Tina Fey and Paul Rudd have definite chemistry (is there anyone who wouldn’t have chemistry with Rudd) and that helps kick this quiet rom-com up a notch.  Lily Tomlin is also quite good as the not quite as tough as she seems feminist mother (who even has a Bella Abzug tattoo).

“Admission” boasts a terrific supporting cast who serve the move well. Much of the movie is very smart and inventive, especially the college application scenes, which are also quite funny.

“Admission” is not a thigh-slapper, but it is fun and has a lot of heart…and Paul Rudd, too.

2 ½ nuggets out of 4

Bates Motel: You Should Check-in Immediately—Television

April 2, 2013

It’s as if Alfred Hitchcock said to the producers of “Bates Motel,” “Make me proud.” He needn’t have worried. Full-fledged entertainment doesn’t get any better than A&E’s “Bates Motel.”   “Bates” is creepily disturbing on every conceivable level–I haven’t gotten this much pleasure from a television series since the first season of “Lost.”

Bates Motel” is a sort-of prequel to “Psycho”…set in today’s times, not yesteryear. That might cause a little confusion at the beginning, but the rest of the story is so compelling and the acting so good, it’s a teeny, tiny hiccup.Bates motel 1

Freddie Highmore as Norman and Vera Farmiga as Norma Bates are absolutely fantastic as son and mother. Highmore, so adorable in “Finding Neverland” and “Charlie and the Chocolate Factory,” is all grown up and sensational as Freddie. Perfectly cast, there aren’t enough words to describe how good he is. Highmore conveys fragility, innocence and toughness in just the right tones. Episode 3, “What’s Wrong With Norman,” by Jacob Clifton, gives Highmore the opportunity to shine and boy, does he. At one point he keeps asking himself over and over, “What’s wrong with me?” It’s heart-breaking and eerie at the same time.  While his performance is strictly his own, it is easy to picture him turning into Anthony Perkins’ Norman. Farmiga’s Norma is a little more showy, but she never goes over the top with the character. Farmiga is able to keep an air of mystery about her. That mysteriousness turns into chemistry with every male actor with whom she interacts.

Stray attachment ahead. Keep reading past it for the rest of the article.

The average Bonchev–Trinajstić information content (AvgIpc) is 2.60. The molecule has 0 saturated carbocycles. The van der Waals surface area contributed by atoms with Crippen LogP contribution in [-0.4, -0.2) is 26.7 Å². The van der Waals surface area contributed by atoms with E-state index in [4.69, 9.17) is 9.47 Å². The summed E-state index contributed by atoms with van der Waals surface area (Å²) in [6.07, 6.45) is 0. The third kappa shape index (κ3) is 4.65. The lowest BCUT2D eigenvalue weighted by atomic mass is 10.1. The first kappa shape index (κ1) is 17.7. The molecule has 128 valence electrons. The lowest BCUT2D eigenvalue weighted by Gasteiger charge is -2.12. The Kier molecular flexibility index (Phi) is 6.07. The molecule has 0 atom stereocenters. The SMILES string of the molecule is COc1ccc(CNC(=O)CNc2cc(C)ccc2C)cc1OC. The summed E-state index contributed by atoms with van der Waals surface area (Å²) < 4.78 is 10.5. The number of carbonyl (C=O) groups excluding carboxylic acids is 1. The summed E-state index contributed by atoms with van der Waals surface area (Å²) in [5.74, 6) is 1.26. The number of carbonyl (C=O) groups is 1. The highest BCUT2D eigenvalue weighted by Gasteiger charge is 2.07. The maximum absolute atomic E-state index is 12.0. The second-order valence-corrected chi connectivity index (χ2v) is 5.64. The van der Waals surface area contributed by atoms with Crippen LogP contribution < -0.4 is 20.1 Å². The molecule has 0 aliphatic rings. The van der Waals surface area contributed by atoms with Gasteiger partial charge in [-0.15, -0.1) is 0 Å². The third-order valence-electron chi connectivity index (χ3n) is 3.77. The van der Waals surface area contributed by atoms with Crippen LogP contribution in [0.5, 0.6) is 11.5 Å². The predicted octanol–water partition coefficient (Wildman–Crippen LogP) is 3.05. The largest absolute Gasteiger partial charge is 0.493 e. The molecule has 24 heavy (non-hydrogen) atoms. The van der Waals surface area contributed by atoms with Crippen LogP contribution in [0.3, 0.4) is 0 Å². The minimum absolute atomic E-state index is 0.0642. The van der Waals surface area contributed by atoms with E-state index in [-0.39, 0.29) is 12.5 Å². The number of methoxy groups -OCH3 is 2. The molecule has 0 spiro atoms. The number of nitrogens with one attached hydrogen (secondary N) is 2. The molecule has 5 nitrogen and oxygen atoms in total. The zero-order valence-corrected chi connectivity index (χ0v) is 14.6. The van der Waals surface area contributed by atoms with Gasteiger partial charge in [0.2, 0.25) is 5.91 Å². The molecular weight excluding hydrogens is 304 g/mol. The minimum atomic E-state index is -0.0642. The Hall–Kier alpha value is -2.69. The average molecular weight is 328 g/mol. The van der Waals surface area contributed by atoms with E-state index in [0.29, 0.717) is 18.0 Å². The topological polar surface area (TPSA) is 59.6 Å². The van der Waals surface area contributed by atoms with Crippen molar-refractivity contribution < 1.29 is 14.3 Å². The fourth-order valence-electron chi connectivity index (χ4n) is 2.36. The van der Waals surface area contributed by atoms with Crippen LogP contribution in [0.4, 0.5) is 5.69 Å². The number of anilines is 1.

Carleton Cruse, one of “Bates’” executive producers as well as one of its writers, was also a writer and executive producer for “Lost,” so he knows all about weirdness and how to keep an audience interested. Of course what also makes “Bates” so compelling is that we know how it all ends, but the characters don’t. That gives “Bates Motel” a tinge of impending doom and sadness. We understand that no matter how hard Norman tries to make friends and be “normal,” it won’t happen for him. It’s no small feat that the writers, directors and most especially, the actors, make us hope in spite of ourselves.

In a television year full of new kinky killers and killings–“Cult,” “The Following” and “Hannibal”–“Bates Motel “stands head and shoulders above them all. It is not to be missed.

4 nuggets out of 4